Originally posted by bberetta1 View Post


              The stones from the Sharpmaker get loaded up with metal from the blades after a while. This has a significant impact on the ability of the stones to cut. I use Barkeepers Friend to clean the stones. Let them fully dry. You will see a big improvement in their ability to sharpen.

              I can get VG10 sharp enough to shave hair directly off of the Sharpmaker. If you want scary sharp, finish up with a leather strop and some green compound.
              Liquid or powder for the Barkeepers Friend?

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                #22
                I use cascade powder
                The natural liberty of man is to be free from any superior power on earth, and not to be under the will or legislative authority of man, but only to have the law of nature for his rule ...Samuel Adams, "The Rights of the Colonists" page 419

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                  #23
                  Originally posted by BillyBonds View Post

                  Liquid or powder for the Barkeepers Friend?
                  Either one will work. I’ve used both. With the liquid I use a sponge with a scrubby (rough) side. Regular sponge with the powder. Powder may be a bit better.

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                    #24
                    Originally posted by Ancap View Post

                    I have tried the diamond rods for the sharpmaker and they are ok...for really dull knives I tape fine grit sand paper to the ceramic stones to speed up the process on dull knives
                    I have a glass plate glued to a block of wood. When I kill a belt on my big belt sander, I'll cut the loop open and use it for hand sharpening. The wood block gets clamped to my bench between dogs, and the sanding belt gets tensioned above the glass. That's my best

                    Originally posted by bberetta1 View Post


                    The stones from the Sharpmaker get loaded up with metal from the blades after a while. This has a significant impact on the ability of the stones to cut. I use Barkeepers Friend to clean the stones. Let them fully dry. You will see a big improvement in their ability to sharpen.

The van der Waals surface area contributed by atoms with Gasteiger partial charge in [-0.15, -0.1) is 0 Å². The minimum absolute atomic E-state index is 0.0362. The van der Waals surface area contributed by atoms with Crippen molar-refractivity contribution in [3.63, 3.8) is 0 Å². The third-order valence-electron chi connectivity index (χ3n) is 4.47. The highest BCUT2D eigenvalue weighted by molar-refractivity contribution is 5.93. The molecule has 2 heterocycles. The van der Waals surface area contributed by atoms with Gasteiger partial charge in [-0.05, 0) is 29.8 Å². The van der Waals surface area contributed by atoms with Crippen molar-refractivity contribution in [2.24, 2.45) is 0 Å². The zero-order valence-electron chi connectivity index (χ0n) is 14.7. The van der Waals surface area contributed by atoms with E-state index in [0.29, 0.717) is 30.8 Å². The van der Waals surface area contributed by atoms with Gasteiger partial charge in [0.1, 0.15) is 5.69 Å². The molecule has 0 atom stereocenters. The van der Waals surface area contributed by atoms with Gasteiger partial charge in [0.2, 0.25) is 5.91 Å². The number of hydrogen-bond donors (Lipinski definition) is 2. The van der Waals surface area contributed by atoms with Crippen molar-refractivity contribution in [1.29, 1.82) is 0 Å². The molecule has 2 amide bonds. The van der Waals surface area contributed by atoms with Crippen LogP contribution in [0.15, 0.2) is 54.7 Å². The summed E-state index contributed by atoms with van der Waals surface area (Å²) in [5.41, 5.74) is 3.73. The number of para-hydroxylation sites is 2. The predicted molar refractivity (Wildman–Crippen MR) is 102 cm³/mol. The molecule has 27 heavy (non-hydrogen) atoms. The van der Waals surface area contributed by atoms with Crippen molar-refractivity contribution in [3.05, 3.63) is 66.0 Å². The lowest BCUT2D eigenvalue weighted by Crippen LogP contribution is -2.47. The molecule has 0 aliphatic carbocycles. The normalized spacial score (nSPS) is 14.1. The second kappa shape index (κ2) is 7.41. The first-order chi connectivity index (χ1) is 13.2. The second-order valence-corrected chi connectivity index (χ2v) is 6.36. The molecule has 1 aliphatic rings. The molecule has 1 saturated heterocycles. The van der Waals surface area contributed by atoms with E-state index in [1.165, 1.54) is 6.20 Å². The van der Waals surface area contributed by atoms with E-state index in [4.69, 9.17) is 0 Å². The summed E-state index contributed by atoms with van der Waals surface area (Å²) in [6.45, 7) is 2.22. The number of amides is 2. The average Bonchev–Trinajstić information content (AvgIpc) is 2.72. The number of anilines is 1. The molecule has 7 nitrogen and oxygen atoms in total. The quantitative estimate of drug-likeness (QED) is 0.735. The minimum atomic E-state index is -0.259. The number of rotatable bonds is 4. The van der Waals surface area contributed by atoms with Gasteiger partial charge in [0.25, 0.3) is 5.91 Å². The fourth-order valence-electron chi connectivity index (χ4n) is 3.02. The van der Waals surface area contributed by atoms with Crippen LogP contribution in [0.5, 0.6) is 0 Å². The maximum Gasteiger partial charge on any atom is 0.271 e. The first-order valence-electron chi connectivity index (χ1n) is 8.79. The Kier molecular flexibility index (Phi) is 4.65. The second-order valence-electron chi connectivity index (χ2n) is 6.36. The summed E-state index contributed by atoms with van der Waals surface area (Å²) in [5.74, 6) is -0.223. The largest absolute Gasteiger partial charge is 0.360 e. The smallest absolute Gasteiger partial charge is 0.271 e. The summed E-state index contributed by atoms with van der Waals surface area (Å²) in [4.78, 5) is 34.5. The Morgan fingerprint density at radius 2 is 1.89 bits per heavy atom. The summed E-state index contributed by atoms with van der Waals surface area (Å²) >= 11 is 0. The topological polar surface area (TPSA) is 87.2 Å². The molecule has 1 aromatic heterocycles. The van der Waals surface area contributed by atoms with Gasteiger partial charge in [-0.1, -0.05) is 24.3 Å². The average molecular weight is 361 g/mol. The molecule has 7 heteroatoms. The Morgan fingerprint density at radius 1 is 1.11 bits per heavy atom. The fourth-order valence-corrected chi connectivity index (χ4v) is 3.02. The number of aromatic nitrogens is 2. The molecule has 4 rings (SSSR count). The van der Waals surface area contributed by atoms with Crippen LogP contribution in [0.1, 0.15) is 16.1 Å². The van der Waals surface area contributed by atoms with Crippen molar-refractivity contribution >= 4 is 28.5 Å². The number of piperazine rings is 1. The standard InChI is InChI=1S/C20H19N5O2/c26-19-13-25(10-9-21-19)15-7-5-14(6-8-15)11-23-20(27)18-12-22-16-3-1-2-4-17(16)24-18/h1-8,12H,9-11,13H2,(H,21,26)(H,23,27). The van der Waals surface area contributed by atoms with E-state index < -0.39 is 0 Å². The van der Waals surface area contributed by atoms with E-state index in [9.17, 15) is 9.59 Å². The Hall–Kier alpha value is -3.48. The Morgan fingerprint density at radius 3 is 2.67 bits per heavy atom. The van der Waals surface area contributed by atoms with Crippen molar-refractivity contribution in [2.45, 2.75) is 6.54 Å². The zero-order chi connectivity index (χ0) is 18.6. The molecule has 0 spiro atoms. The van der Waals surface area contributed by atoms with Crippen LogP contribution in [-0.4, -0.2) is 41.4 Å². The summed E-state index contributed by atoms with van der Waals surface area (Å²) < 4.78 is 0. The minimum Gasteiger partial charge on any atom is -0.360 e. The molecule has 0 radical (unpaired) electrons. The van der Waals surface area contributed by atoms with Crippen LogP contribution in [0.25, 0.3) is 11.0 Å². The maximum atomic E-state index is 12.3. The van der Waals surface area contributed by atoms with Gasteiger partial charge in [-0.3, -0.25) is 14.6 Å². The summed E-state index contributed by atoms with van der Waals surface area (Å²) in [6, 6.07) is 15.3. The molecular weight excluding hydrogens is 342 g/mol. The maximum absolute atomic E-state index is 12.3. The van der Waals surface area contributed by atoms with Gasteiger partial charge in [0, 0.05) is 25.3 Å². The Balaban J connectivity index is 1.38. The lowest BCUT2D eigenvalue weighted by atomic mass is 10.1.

I can get VG10 sharp enough to shave hair directly off of the Sharpmaker. If you want scary sharp, finish up with a leather strop and some green compound.
                    The best way to unclog diamond stones is to rub it on a piece of broken glass. Pumice or abrasive cleaners containing pumice work well too. BKF is not all that abrasive, so I'd expect it to be a very slow way to open up the diamonds. BKF is my favorite stainless cleaner.

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                      #25
                      Originally posted by rlitman View Post

                      I have a glass plate glued to a block of wood. When I kill a belt on my big belt sander, I'll cut the loop open and use it for hand sharpening. The wood block gets clamped to my bench between dogs, and the sanding belt gets tensioned above the glass. That's my best



                      The best way to unclog diamond stones is to rub it on a piece of broken glass. Pumice or abrasive cleaners containing pumice work well too. BKF is not all that abrasive, so I'd expect it to be a very slow way to open up the diamonds. BKF is my favorite stainless cleaner.
                      The Sypderco Sharpmaker does not use diamond stones.

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                        #26
                        Originally posted by bberetta1 View Post

                        The Sypderco Sharpmaker does not use diamond stones.
                        its optional

                        https://www.spyderco.com/catalog/details.php?product=79

                        The natural liberty of man is to be free from any superior power on earth, and not to be under the will or legislative authority of man, but only to have the law of nature for his rule ...Samuel Adams, "The Rights of the Colonists" page 419

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                          #27
                          Originally posted by bberetta1 View Post

                          The Sypderco Sharpmaker does not use diamond stones.
                          I have one of their fine white ceramic triangle stones, but not the whole setup. It is fantastic for serrated blades. They're not diamond, though there are diamond stones for that setup.

                          Anyway, for ceramic, I've found that the same pumice based abrasive cleaners are best. Scotchbrite and some Comet will take out the buildup quickly. If you have a ceramic cooktop and have cleaner for that, that should also be good. I can't say I've tried using glass, but I think it should work too. Glass is softer than ceramic.


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                            #28
                            Originally posted by Ancap View Post
                            Yes, I’m aware. I was referring to the stones that come with the Sharpmaker.